“The goal for any kind of technology should be harm reduction and de-escalation,” says Peter Asaro, a roboticist and professor at the School of Media Studies at the New School.
“It's almost always the police officer arguing that they're defending themselves by using lethal force,” he says. “But a robot has no right to self-defense. So why would it be justified in using lethal force?”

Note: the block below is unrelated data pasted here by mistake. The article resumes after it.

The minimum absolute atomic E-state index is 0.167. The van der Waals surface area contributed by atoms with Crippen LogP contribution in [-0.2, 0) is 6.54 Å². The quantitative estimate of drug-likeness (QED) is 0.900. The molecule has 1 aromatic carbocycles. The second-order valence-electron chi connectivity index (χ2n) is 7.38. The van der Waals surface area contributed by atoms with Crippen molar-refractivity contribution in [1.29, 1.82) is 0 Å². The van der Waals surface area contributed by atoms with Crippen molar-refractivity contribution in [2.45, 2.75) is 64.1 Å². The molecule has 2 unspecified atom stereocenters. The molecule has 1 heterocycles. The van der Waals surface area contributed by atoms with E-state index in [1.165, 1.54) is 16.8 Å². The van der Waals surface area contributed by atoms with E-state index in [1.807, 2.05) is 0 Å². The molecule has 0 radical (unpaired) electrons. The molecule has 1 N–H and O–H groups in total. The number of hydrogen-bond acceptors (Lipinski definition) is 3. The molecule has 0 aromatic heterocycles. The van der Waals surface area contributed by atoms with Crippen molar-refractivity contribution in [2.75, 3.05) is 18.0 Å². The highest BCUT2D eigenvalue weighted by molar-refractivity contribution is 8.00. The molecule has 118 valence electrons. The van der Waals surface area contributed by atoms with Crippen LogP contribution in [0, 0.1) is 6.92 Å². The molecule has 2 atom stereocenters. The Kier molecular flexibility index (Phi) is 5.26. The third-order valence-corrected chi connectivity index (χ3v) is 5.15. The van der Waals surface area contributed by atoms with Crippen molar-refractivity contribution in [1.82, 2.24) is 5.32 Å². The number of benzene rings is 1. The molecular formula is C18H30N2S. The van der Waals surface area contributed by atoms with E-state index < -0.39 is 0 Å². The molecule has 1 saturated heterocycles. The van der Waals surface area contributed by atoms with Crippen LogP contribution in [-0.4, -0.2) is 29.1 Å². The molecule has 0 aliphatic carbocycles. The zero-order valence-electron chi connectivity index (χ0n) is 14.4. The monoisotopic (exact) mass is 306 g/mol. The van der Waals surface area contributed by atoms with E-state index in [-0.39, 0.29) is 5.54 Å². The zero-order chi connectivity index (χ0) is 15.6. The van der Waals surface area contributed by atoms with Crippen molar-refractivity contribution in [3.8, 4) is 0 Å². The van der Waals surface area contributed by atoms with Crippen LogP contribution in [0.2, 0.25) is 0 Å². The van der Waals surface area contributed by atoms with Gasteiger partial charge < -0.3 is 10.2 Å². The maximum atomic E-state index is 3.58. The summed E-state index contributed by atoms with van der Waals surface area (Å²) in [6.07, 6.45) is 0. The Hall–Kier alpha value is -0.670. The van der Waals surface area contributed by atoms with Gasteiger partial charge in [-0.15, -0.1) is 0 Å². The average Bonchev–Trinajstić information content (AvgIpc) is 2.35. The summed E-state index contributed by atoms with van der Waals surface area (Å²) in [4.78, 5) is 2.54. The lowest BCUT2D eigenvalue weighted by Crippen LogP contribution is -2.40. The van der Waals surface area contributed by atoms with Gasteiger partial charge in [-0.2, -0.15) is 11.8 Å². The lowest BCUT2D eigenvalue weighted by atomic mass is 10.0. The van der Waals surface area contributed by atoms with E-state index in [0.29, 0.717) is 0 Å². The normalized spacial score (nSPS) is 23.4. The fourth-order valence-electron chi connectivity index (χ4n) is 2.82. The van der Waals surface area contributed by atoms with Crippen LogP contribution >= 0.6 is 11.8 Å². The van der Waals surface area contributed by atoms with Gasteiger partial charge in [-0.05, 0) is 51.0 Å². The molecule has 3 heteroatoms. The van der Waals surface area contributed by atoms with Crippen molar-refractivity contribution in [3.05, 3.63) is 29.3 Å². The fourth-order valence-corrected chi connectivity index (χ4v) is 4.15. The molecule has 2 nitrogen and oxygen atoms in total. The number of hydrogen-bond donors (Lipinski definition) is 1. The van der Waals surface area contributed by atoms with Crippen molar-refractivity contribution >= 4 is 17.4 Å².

Asaro notes that SWAT teams were created to handle bank robberies and armed riots. Now, they’re overwhelmingly used to serve narcotics warrants, as many as 60,000 times a year nationwide. The rare hostage situation solved by robot intervention, he worries, could justify increasing their use.